The Good Old Days, Part One

Paderewski Composite

I’m just a plainspoken Colorado criminal defense lawyer, but the way I see it…

Used to be, in my home state’s capital, you could be arrested for walking around in public under the influence of long hair.

Denver, like maybe most places in the United States in the 1960’s, used to be terrified of young men who didn’t care for the “regular man’s haircut.” One slightly older man, a Denver narcotics detective, John Gray, was particularly horror-stricken by tonsorial outliers. He vowed “to rid Denver of all-long-haired people.” It wasn’t clear if he was just talking about the men. It was plain good luck that the Second Coming didn’t come to pass in Denver in those days. But it was bold talk for a one-eyed fat man known as the “Wyatt Earp of the West,” though any fair geographical reckoning should have made him maybe the “Wyatt Earp of the 872.6 Miles Somewhat to the Northeast.”

John Gray did run a lot of people out of town, after swapping grooming tips in his jail. Four of these people, arrested in October of 1967, comprised the Los Angeles blues-rock band Canned Heat. (Blues-rock — not even hard rock — showing all the more Detective Gray’s head was screwed on about three turns too tight.)

Apparently word of the passage of the Fourth Amendment had not yet reached Denver by Pony Express, because news reports of the time say Detective Gray just walked into the motel room of drummer Frank Cook and cheerily announced himself: “Hello, I’m Detective Gray and we’ve just arrested the rest of your group.” Gray, fancying himself a pretty darn good amateur magician, showed he had nothing up his sleeve but maybe something in his pocket, because Cook said Gray miraculously put his hand in his pocket, waved it over a coffee table, and presto! hashish. Just warming up, the detective next picked up an empty shoe, walked into the bathroom, shut the door, and when he came out again abracadabra! a bag of marijuana in the shoe. Cook screamed his applause; the news reports just say he screamed at the detective.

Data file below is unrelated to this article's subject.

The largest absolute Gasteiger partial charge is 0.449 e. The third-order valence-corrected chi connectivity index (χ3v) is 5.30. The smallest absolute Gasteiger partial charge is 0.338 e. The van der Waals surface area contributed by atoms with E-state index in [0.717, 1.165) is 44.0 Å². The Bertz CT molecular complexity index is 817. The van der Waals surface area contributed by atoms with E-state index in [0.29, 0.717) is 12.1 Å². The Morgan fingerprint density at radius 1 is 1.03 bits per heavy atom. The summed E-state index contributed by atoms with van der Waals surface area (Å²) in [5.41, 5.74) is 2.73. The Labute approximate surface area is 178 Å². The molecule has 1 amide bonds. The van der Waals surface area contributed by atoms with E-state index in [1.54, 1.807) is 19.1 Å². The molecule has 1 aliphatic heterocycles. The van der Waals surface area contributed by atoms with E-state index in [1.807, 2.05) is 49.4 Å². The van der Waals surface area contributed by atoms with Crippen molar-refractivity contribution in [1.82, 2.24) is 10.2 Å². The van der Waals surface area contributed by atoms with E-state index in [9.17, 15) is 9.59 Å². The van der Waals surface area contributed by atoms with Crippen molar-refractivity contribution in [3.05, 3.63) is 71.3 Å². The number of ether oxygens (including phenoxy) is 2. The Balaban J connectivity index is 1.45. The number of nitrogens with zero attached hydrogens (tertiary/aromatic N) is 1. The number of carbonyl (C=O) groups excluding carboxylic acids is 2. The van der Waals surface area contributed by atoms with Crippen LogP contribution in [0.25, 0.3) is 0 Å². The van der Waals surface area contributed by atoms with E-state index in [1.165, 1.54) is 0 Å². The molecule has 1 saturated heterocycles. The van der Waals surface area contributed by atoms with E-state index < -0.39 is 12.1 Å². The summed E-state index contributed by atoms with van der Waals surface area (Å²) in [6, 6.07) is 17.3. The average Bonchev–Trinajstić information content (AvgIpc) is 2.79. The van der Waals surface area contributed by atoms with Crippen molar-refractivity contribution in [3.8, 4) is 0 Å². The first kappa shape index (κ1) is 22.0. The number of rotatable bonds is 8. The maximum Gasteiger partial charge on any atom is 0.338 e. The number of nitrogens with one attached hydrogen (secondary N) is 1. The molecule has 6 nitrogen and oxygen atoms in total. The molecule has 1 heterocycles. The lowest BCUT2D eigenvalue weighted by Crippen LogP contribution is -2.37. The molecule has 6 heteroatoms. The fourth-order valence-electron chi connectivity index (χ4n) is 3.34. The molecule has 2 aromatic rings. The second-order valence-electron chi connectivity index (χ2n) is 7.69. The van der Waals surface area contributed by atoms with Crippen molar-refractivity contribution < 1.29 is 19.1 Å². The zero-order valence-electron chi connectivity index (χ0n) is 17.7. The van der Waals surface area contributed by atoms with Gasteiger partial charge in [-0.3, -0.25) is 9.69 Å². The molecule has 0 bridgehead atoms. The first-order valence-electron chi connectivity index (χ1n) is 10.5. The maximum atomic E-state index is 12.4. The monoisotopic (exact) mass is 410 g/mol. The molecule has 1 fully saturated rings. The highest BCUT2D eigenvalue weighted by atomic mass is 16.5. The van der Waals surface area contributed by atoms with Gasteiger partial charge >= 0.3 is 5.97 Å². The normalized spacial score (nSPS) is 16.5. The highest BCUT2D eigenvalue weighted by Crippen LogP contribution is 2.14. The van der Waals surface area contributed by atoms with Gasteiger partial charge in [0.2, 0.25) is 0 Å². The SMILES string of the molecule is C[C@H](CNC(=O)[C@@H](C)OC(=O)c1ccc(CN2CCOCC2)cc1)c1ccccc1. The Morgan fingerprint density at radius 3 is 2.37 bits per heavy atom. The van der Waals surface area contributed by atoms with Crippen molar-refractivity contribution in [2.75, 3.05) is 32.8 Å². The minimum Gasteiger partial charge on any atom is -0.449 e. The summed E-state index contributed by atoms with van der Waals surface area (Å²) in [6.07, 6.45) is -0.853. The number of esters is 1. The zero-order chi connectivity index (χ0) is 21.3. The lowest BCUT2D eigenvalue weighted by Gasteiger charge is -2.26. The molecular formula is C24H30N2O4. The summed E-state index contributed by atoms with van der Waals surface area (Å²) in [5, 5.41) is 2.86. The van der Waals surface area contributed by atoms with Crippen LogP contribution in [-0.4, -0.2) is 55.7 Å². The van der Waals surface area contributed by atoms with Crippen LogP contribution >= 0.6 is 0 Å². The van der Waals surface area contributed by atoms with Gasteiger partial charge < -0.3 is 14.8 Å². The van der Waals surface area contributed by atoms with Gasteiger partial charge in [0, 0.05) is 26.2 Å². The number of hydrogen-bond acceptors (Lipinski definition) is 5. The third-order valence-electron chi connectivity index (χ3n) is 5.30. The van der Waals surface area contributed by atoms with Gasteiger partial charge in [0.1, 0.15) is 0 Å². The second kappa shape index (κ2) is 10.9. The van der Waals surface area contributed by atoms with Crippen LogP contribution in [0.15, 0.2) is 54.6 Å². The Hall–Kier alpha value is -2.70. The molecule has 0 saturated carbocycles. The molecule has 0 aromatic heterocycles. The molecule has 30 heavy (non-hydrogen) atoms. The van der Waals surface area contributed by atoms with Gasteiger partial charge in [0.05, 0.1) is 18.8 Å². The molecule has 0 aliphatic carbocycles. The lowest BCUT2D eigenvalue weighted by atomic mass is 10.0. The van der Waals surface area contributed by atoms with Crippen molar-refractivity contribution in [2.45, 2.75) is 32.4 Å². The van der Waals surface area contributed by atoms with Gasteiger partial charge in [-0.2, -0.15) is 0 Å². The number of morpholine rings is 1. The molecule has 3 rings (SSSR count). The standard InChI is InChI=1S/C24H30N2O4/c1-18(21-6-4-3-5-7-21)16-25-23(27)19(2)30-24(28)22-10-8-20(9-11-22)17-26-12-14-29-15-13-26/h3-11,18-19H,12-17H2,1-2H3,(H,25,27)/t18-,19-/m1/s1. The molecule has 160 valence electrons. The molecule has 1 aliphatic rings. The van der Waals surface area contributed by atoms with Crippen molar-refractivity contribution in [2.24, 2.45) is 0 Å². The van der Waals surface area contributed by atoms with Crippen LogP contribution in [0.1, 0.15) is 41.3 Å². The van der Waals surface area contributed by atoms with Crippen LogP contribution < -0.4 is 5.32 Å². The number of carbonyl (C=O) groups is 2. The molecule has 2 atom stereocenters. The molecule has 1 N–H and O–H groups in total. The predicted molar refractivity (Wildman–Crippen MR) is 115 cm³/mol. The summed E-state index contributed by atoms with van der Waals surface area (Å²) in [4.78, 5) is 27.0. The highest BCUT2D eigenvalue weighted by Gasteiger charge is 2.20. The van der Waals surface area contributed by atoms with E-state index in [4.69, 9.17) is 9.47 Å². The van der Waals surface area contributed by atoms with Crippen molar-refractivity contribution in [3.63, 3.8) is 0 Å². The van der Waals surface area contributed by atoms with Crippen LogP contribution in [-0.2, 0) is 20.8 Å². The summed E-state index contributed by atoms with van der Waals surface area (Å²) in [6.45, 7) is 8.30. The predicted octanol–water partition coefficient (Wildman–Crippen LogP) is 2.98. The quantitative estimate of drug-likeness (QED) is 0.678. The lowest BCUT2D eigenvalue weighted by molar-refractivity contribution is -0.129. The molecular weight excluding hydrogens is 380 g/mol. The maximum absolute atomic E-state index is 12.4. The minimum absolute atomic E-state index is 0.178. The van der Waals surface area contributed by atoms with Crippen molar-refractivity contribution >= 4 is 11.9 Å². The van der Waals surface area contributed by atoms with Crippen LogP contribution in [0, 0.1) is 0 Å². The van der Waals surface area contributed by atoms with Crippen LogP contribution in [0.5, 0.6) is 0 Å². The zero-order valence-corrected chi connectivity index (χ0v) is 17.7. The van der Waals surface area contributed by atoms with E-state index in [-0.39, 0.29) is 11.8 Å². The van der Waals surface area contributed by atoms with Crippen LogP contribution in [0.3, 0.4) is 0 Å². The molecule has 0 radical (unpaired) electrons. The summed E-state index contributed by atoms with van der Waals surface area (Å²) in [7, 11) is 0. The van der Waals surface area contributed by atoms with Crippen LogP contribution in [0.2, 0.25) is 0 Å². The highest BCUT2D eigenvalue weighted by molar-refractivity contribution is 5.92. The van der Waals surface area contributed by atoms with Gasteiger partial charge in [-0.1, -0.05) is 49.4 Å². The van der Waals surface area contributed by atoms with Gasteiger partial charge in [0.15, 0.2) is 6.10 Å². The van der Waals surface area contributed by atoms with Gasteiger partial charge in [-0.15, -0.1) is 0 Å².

Ah, the good old days.


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2 Responses to The Good Old Days, Part One

  1. Dirk Diggler 14 May 2016 at 5:37 pm #

    I vividly remember John Gray – with his “tv-detective” image (including a fedora) – often parked outside the now-gone “La Petite” on 17th ave between Grant and Logan, trying to bust anyone and everyone with long hair.

    What the author left out is that John Gray ran out of town one of the best people on the planet, Chet Helms, whose “Family Dog” ballroom at 1601 W Evans (now PTs) hosted all the rock greats in the fall of ’67 – Janis and Big Brother, Quicksilver, Jefferson Airplane, Grateful Dead, Sons of Champlin, Chuck Berry, the Doors, etc etc. The Dog opened in September, and they were gone by January

    by means of a constant program of harassment, much of it unethical if not illegal. The “Dog” is where Chet’s local partner, a newcomer named Barry Fey, cut his teeth in the Denver Music scene, booking local talent to open up shows.

    John Gray was a legend in his own mind. Luckily he failed on all levels: drugs, hair, and most of all, music. Good riddance.

  2. Gwyllm 8 January 2016 at 6:02 pm #

    John Gray was a real piece of work.

    He busted me in 1966, and 1967. Thankfully I was a juvenile, and thankfully I got out of Colorado before being shipped off to Golden.

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